HE heard a crack, and the next thing Nathan Outteridge knew, the catamaran he was piloting was airborne.
As it rose and fell back into the San Francisco Bay, the 72-foot catamaran cracked into pieces, folding in on itself ‘‘like a taco shell’’.
Then the Hunter Olympic hero was in the water, along with 10 other crew members including his gold medal winning teammate Iain Jensen, their America’s Cup boat – Artemis Racing’s AC72 – in ruins and floundering.
A quick head count revealed one member of the crew was missing – Andrew Simpson – triggering a desperate search.
The British two-time Olympic gold medallist was trapped underwater, wedged underneath ‘‘a few tonnes’’ of carbon fibre, frantically trying to free himself.
His crew members could see him, fighting for his life and dived beneath the water to try to set him free.
They handed the man they called ‘‘Bart’’ emergency oxygen bottles – which hold about 10 breaths each – in a bid to keep him alive in the hope rescue crews would arrive in time.
The 36-year-old Briton, who was a strategist for Artemis Racing, was pronounced dead at the Saint Francis Yacht Club, after spending between 10 and 15 minutes underwater. Less than a year ago, Outteridge and Jensen were celebrating Olympic glory.
Now the Wangi Wangi duo were facing the tragedy of losing a teammate, and a friend.
Outteridge’s father, Tony, told the Newcastle Herald his son had called home early yesterday morning to explain what had happened and let his family know he was shaken by the incident but uninjured. ‘‘Nathan called this morning about 7am to let us know he was OK before we found out about what had happened another way,’’ Mr Outteridge said.
‘‘He was shattered, he said it was the worst day of his life.’’
Outteridge, Jensen – on board as a sail trimmer, fellow Australian Rodney Daniel, Simpson and several New Zealanders were on board the Swedish racing team’s America’s Cup catamaran about 800metres north of Treasure Island at 1.15pm.
With the wind picking up, the decision was made to come in and Outteridge, who was at the helm, attempted to ‘‘bear away’’ – a nautical term for turning around with the wind, Mr Outteridge said.
The catamaran, capable of speeds in excess of 70km/h, was executing the turn in a 20-knot breeze when it pitched under the water, tossing the vessel into the air and causing it to break into pieces.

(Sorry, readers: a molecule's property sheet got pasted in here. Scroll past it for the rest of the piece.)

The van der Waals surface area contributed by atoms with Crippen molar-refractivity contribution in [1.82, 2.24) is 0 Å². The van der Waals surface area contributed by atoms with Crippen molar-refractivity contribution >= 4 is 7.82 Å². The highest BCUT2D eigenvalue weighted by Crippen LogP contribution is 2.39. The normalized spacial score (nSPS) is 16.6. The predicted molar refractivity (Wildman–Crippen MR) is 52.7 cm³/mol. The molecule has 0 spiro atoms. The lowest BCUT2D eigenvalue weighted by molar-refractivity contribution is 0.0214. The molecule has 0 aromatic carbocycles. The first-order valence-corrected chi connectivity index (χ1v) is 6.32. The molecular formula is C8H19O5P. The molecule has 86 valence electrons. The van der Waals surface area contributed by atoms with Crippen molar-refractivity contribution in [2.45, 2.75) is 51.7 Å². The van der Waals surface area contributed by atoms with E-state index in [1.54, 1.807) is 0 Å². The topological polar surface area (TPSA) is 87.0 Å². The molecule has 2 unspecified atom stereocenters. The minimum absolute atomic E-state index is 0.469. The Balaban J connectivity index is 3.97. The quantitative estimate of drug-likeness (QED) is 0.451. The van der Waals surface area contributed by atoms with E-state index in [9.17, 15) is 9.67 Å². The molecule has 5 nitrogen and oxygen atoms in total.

There is no suggestion Outteridge was at any fault.
‘‘Nathan told me [the turn] didn’t seem any different to any other occasion,’’ Mr Outteridge said.
‘‘The bow dug in a little bit but he said that’s not unusual.
‘‘The next thing he heard a cracking noise and the boat went on its side.
‘‘Before it capsized it snapped in half, Nathan described it as folding like a taco shell.’’
Artemis Racing CEO Paul Cayard said the team was devastated by what had happened.
‘‘Simpson was trapped underneath the boat and despite attempts to revive him, by doctors afloat and subsequently ashore, his life was lost,’’ Mr Cayard said.
‘‘Our heartfelt condolences are with Andrew’s wife and family.’’
A second Artemis crew member, New Zealander Craig Monk, suffered minor injuries.
Mr Outteridge said his son was good friends with Simpson, who along with bowman and best mate Iain Percy claimed silver in the star class at the London Olympics last year.
He said Nathan was unsure if he was going to compete in the 34th America’s Cup, which begins in July in San Francisco.
‘‘I hope that he will, I think Bart would want them to continue doing what they’re doing,’’ he said.
‘‘Nathan’s so passionate about sailing but he’s not in good shape mentally at the moment.’’
The incident is likely to raise safety concerns surrounding the super-fast America’s Cup catamarans, which reach speeds of more than 70km/h.
Mr Outteridge said the new revolutionary design of the AC72s meant they could break into pieces during capsize.
‘‘Normally when a boat is capsized everyone falls into the water and then they climb back on but when these flip over they break up,’’ he said.
‘‘If the boat was structurally held together it wouldn’t have happened.’’
Yachting Australia vice-president Matt Allen described the AC72s as ‘‘experimental’’.
‘‘Clearly this is a very different end to the sport from what we see on Sydney Harbour,’’ added Allen, a 22-time Sydney-Hobart veteran.
‘‘These boats are going very fast and it’s the pointy end of the sport so the risk is a lot greater.’’
Australian Olympic gold medallist Tom Slingsby and compatriot yachtsman James Spithill were involved in a dramatic capsize in their Team Oracle catamaran on San Francisco Bay in October.
The incident threw most of the Oracle sailors into the water and virtually destroyed their $8million boat.
Mr Outteridge said his youngest son, Beau, was in San Francisco working for Artemis and had witnessed the aftermath of the crash.
He and his wife Jasmine were considering flying to San Francisco today to be with their sons.